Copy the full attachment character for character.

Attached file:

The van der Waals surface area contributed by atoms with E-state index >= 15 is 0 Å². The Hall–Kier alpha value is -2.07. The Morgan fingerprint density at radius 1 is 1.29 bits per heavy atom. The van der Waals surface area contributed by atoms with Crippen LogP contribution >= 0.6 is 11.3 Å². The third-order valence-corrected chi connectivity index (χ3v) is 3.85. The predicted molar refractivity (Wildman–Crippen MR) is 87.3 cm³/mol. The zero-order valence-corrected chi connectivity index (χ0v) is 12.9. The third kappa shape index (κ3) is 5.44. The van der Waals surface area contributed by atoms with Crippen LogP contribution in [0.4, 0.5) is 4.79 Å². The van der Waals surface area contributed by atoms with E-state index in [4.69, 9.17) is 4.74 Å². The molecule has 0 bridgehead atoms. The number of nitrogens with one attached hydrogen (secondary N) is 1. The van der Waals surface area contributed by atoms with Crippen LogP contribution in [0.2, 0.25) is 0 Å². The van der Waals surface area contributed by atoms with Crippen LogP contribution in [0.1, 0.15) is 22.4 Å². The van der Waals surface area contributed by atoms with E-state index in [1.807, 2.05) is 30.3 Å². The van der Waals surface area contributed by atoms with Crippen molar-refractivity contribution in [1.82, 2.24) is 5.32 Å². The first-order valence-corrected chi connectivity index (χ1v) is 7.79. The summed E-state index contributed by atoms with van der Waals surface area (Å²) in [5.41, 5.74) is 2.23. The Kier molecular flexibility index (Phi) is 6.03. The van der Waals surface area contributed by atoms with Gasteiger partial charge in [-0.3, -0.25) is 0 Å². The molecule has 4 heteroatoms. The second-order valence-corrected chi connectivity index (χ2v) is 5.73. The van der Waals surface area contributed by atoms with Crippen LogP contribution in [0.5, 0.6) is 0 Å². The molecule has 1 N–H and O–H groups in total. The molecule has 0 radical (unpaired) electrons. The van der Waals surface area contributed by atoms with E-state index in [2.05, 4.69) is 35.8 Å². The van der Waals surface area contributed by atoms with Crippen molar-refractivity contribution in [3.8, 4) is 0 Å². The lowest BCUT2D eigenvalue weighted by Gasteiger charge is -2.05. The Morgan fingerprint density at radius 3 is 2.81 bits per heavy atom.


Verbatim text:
The van der Waals surface area contributed by atoms with E-state index >= 15 is 0 Å². The Hall–Kier alpha value is -2.07. The Morgan fingerprint density at radius 1 is 1.29 bits per heavy atom. The van der Waals surface area contributed by atoms with Crippen LogP contribution >= 0.6 is 11.3 Å². The third-order valence-corrected chi connectivity index (χ3v) is 3.85. The predicted molar refractivity (Wildman–Crippen MR) is 87.3 cm³/mol. The zero-order valence-corrected chi connectivity index (χ0v) is 12.9. The third kappa shape index (κ3) is 5.44. The van der Waals surface area contributed by atoms with Crippen LogP contribution in [0.4, 0.5) is 4.79 Å². The van der Waals surface area contributed by atoms with E-state index in [4.69, 9.17) is 4.74 Å². The molecule has 0 bridgehead atoms. The number of nitrogens with one attached hydrogen (secondary N) is 1. The van der Waals surface area contributed by atoms with Crippen LogP contribution in [0.2, 0.25) is 0 Å². The van der Waals surface area contributed by atoms with Crippen LogP contribution in [0.1, 0.15) is 22.4 Å². The van der Waals surface area contributed by atoms with E-state index in [1.807, 2.05) is 30.3 Å². The van der Waals surface area contributed by atoms with Crippen molar-refractivity contribution in [1.82, 2.24) is 5.32 Å². The first-order valence-corrected chi connectivity index (χ1v) is 7.79. The summed E-state index contributed by atoms with van der Waals surface area (Å²) in [5.41, 5.74) is 2.23. The Kier molecular flexibility index (Phi) is 6.03. The van der Waals surface area contributed by atoms with Gasteiger partial charge in [-0.3, -0.25) is 0 Å². The molecule has 4 heteroatoms. The second-order valence-corrected chi connectivity index (χ2v) is 5.73. The van der Waals surface area contributed by atoms with Crippen LogP contribution in [0.5, 0.6) is 0 Å². The molecule has 1 N–H and O–H groups in total. The molecule has 0 radical (unpaired) electrons. The van der Waals surface area contributed by atoms with E-state index in [2.05, 4.69) is 35.8 Å². The van der Waals surface area contributed by atoms with Crippen molar-refractivity contribution in [3.8, 4) is 0 Å². The lowest BCUT2D eigenvalue weighted by Gasteiger charge is -2.05. The Morgan fingerprint density at radius 3 is 2.81 bits per heavy atom.